Then last Thursday, before leaving for another quick trip to see GE, I resolved that Milwaukee might not be so bad after all and that I just needed to try a little harder to like it. My trip got off to a good start when I parked in one of the conveniently located spaces reserved for hybrid vehicles at Boston’s Logan Airport and ate fresh cookies in first class seats on Midwest Express, the only airline that I really like.

Not long after I arrived, the sales guy on the trip suggested that I come hang out in the “Concierge Club” with him and a fellow coworker/traveler. I went down to the front desk to enquire about the club. “Well, usually you have to have a certain amount of frequent traveler points, but go meet your coworkers,” she said and handed me a keycard. Sweet! Free food, big screen TV, a friendly concierge from Australia who somehow ended up in Milwaukee and liked talking to Americans about Led Zeppelin. She seemed amused by our story that we were record salesmen for a certain three-letter government agency.

Friday, we met with our homies at GE, and I stayed another night to watch a baseball game at Miller Park. Beforehand, I went to the Milwaukee Art Museum, which was quite nice. Like Cleveland and Detroit, the museum started with robber baron money, was sustained by robber baron wives, went through times of crisis when everyone fled to the suburbs, and now anchors the hopes of cultural renewal. It seems to have succeeded more than the others. Having a little more time on my hands, I walked through the parks fronting the water and headed inland, stopping into a beautiful federal court building that epitomizes the Gilded Era of the late 19th century and city hall, which is under renovation and whose employees and patrons appear to be members of the original cast of Laverne and Shirley.

The game itself was alright, but nowhere near as good as my seat six rows behind home plate. Since last year, the Brewers added a new member — a chorizo — to the sausage races, and he smoked them all in the sixth inning.

Happy days are here again!


Inside the Milwaukee Art Museum

A Calder Mobile

“The Janitor” — a statue

Art for a city built on beer

Me and Nikki S. Lee

Lots of little pictures

Me and my progenitors

The Milwaukee Federal Building and U.S. District Court

Milwaukee City Hall

Sausages
Posted in Baseball, Travel, USA | Leave a comment

Old Indian Cemetery, Holliston

I went back to Holliston again, lured by the name on the map: “Indian Cemetery.” No Native Americans or Indians from the 19th century as far as I can tell. I can’t say for certain, but I think this cemetery and the nearby “Indian Ridge” follow the New England / suburban pattern of naming things after what the newcomers recently displaced.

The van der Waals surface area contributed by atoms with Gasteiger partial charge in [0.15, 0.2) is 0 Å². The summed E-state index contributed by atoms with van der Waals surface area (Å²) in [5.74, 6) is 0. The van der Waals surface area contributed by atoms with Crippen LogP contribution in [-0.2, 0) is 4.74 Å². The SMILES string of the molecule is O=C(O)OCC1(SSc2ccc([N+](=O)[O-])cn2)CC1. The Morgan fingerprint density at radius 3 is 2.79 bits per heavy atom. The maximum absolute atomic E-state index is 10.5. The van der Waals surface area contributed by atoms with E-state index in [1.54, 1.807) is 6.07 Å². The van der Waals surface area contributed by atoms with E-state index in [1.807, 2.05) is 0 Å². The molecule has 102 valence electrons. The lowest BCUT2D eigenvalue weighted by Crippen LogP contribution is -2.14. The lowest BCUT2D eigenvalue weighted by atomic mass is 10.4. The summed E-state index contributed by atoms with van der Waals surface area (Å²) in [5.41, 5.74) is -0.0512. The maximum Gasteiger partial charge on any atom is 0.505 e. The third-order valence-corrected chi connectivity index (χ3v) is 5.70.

For those of you who have never seen a New England cemetery, the dominant fact is stone. The Massachusetts soil is thin; some say the easiest thing to grow on a Bay State farm are rocks. These rocks make good walls if not good neighbors. They also denote sacred ground here, much as they have for millennia. (The Greeks used rock to outline temple boundaries.)

The rock here is hard, and the words on headstones are chiseled in fine script that somehow is still legible after two centuries. This burying ground also had small, squat, inscrutable stones — barely recognizable as important objects — that mark people forever unknown to us. This part of Holliston’s hinterland was clearly a poor part of town, and many people are remembered by initials only.

Here are some of the more interesting names and stones:

Mr. William Gallot
died Nov. 9, 1838, Æt 44

The Lord has call’d our frind [sic] away,
Relentless death hath stain.
We trust our loss has prov’d to be
His everlasting gain.


Beloved Auntie Doe
Doris B. Gallot, 1912-1992


Here lies the dust of an infant. Daughter of Samuel and Polly Nichols.
She died Dec. 24, 1805

  • Achsah Whittemore (♂ – †1867)
  • Ellen Faustina (♀ – †Sep. 3, 1844 Æt 1 year, 3 mos. & 16 days)
  • Clementine F. – Wife of John Whitaker †May 12, 1851 Æ 32
  • Patience Lamb (♀ – †1841 Æ 58)
  • Samuel Nichols (♂ – †1808 XXXVIII)
  • Sarah Rider (♀ – †Dec. 8, 1832 Æ 1 day)
  • Nancy Rider (♀ – †Dec. 8, 1832 Æ 1 day)
  • Kezia Bullard (♀ – †1821 Æ 49)
  • Eliazer Bullard (♂ – †1824 Æ 60)
  • Haziah Bullard (♀ – †1831 Æ 61)
  • Algernon Heine (♂ 1926-1994)
  • Jesse Haven (†1813 Æ 68), Betsey Haven (†1821 Æ 42), Mr. B. Haven, Mrs. C. Haven, Dea. J. Haven
  • Miss Nabbe Cozzens (†1806 Æ 19)
  • Mr. Hopestil Eames (†1821 Æ 77)
Posted in Burying Grounds | 1 Comment